Netheads for 9/5/2007

I’ve got a file on my desktop that includes all the stuff I want to write about on Nuketown, but never seem to get to. With a nod toward Uncle Bear’s Random News Tables, I’ve decided to resurrect Nuketown’s Netheads as an irregular column about irregular things. Expect parenting tips, science fiction goodness, and general geekery.

Washington Post: In Praise of Skinned Knees and Grubby Faces

Conn Iggulden, co-author of The Dangerous Book for Boys praises the diverse upbringing that he and his brother got, including everything from learning to use pocket knives to stories of Artic explorers to sports you could actually win. Inggulden rails against a society that threatens to make our kids too safe, denying them the pleasure of launching a model rocket or carving their initials in trees because of the eternal, intangible menace of the worst case scenario.

WSJ: The Baby-Name Business

Having a hard time picking a baby name? Hire someone to do it for you.

Mystery Of the Girl Sleuth

She’s smart, fearless and willing to take on almost anything … so why aren’t today’s girls into Nancy Drew? Personally I enjoyed these books (and the Hardy Boys, and the Three Investigators and … well, the list is pretty extensive) because they made you think … and had meddling kids who didn’t always do what they were told. (Are you noticing a theme in this edition of Netheads?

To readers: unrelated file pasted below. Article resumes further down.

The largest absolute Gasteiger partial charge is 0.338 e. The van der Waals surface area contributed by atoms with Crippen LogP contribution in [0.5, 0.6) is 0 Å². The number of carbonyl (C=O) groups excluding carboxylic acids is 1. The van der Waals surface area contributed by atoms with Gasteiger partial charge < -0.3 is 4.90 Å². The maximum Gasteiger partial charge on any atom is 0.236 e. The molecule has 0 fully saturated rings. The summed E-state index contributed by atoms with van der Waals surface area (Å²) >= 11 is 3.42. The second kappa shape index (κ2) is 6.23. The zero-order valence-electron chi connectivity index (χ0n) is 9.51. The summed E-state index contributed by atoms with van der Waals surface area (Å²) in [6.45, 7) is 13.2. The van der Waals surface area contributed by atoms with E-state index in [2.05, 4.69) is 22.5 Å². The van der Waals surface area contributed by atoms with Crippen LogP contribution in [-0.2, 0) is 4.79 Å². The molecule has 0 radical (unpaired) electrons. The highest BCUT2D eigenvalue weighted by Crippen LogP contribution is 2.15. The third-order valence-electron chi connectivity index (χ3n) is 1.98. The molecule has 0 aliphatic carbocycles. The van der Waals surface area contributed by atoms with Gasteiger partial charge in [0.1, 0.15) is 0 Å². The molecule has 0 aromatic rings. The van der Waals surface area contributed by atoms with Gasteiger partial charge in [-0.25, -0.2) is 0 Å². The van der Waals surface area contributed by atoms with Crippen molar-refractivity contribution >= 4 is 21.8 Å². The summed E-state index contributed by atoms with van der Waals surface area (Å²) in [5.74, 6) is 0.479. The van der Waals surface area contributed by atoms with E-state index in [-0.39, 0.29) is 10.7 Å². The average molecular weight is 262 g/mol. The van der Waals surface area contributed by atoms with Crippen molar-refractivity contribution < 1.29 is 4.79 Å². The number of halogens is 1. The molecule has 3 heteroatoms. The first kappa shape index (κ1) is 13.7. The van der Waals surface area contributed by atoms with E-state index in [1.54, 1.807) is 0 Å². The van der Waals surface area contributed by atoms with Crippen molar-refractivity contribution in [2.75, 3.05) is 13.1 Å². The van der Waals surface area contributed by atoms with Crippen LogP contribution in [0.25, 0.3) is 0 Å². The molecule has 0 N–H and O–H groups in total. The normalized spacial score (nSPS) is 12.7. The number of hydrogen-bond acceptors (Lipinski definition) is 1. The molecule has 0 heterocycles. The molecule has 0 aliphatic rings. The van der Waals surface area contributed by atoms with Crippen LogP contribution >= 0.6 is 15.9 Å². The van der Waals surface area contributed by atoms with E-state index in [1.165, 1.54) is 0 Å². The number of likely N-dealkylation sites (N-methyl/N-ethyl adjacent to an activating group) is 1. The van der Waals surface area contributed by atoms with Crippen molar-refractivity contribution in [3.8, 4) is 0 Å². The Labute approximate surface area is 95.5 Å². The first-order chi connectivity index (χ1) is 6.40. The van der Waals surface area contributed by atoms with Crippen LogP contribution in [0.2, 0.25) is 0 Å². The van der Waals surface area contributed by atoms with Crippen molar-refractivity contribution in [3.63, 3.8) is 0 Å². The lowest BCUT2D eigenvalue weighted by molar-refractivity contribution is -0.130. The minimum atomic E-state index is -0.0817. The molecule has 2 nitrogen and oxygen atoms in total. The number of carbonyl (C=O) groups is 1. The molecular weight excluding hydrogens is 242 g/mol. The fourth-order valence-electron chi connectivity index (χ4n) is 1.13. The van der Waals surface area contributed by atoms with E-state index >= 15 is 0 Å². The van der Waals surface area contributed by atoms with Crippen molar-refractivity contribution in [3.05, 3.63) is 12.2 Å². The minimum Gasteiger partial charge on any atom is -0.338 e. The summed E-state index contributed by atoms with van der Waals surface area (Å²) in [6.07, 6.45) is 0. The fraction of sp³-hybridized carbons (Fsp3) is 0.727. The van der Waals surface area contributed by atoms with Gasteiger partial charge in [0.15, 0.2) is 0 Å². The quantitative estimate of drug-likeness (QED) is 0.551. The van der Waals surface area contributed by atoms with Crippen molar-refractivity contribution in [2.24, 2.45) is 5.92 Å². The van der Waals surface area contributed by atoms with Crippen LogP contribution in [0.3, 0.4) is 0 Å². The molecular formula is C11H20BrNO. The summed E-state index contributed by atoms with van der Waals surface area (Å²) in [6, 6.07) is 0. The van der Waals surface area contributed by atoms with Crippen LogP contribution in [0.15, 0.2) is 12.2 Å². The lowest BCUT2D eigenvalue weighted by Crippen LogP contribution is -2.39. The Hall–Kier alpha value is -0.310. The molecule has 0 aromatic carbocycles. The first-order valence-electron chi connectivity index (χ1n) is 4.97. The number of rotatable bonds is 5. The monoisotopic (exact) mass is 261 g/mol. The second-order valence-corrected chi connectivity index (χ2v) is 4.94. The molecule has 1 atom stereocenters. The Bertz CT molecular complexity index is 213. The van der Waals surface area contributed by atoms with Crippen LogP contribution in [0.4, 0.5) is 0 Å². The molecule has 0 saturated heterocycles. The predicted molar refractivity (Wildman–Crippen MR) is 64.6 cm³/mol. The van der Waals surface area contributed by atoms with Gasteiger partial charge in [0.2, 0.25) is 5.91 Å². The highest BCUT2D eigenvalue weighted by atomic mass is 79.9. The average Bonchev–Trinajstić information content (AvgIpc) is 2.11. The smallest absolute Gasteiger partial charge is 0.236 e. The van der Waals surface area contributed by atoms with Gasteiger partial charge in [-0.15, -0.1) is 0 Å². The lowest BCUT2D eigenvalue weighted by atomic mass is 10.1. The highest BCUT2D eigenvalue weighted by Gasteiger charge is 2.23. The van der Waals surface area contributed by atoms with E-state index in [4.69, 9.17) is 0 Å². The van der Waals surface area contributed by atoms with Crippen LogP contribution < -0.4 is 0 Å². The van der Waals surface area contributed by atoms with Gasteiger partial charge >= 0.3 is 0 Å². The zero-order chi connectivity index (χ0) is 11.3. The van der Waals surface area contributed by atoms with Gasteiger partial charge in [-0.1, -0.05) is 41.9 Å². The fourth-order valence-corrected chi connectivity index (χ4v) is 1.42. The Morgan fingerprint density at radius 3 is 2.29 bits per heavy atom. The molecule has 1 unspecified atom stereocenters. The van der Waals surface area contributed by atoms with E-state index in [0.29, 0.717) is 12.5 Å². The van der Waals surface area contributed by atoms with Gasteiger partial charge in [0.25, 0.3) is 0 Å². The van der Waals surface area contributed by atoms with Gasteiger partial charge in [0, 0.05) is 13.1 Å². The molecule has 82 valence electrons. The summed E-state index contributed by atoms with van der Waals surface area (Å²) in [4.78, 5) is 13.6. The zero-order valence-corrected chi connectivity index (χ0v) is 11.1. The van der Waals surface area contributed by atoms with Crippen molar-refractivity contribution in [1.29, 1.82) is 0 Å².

New York Review of Books: Our Biotech Future

Freeman Dyson speculates on how biotechnology has supplanted physics as the reigning science of commerce and discovery in the 21st Century … and what that might mean for applied technology (and ethics) as they enter common usage in the world’s households. Here’s a taste:

Domesticated biotechnology, once it gets into the hands of housewives and children, will give us an explosion of diversity of new living creatures, rather than the monoculture crops that the big corporations prefer. New lineages will proliferate to replace those that monoculture farming and deforestation have destroyed. Designing genomes will be a personal thing, a new art form as creative as painting or sculpture.

Bioshock anyone?

The strange allure (and false hope) of email bankruptcy

Ever dream of deleting your inbox and starting over from scratch? I do, and apparently, so do a lot of others. The problem is simply declaring bankrupcty and deleting your old, unresponded to e-mails isn’t enough, because if you don’t adopt more aggressive techniques for dealing with your e-mail or things will just accumulate again.

Robert Heinlein at 100

Reason recaps the literary career of the science fiction grandmaster who gave us the libertarian SF masterpiece The Moon is a Harsh Mistress and the influential, if more authoritarian, Starship Troopers.

%d bloggers like this: